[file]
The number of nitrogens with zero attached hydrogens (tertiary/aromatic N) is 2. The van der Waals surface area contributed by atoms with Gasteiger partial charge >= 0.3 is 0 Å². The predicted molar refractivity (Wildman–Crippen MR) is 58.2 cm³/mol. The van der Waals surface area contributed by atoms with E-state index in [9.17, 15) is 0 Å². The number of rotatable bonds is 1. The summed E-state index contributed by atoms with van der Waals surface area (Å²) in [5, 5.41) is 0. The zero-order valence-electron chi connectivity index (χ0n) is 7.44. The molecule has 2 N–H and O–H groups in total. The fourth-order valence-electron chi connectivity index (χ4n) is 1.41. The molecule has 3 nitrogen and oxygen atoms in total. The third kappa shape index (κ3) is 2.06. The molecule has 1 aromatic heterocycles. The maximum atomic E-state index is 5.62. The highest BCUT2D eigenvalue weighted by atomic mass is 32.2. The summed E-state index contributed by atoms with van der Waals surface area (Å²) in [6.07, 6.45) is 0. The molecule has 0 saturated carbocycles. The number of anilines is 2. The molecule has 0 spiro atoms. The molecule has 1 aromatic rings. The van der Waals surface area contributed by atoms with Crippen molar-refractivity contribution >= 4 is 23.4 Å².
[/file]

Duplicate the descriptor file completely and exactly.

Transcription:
The number of nitrogens with zero attached hydrogens (tertiary/aromatic N) is 2. The van der Waals surface area contributed by atoms with Gasteiger partial charge >= 0.3 is 0 Å². The predicted molar refractivity (Wildman–Crippen MR) is 58.2 cm³/mol. The van der Waals surface area contributed by atoms with E-state index in [9.17, 15) is 0 Å². The number of rotatable bonds is 1. The summed E-state index contributed by atoms with van der Waals surface area (Å²) in [5, 5.41) is 0. The zero-order valence-electron chi connectivity index (χ0n) is 7.44. The molecule has 2 N–H and O–H groups in total. The fourth-order valence-electron chi connectivity index (χ4n) is 1.41. The molecule has 3 nitrogen and oxygen atoms in total. The third kappa shape index (κ3) is 2.06. The molecule has 1 aromatic heterocycles. The maximum atomic E-state index is 5.62. The highest BCUT2D eigenvalue weighted by atomic mass is 32.2. The summed E-state index contributed by atoms with van der Waals surface area (Å²) in [6.07, 6.45) is 0. The molecule has 0 saturated carbocycles. The number of anilines is 2. The molecule has 0 spiro atoms. The molecule has 1 aromatic rings. The van der Waals surface area contributed by atoms with Crippen molar-refractivity contribution >= 4 is 23.4 Å².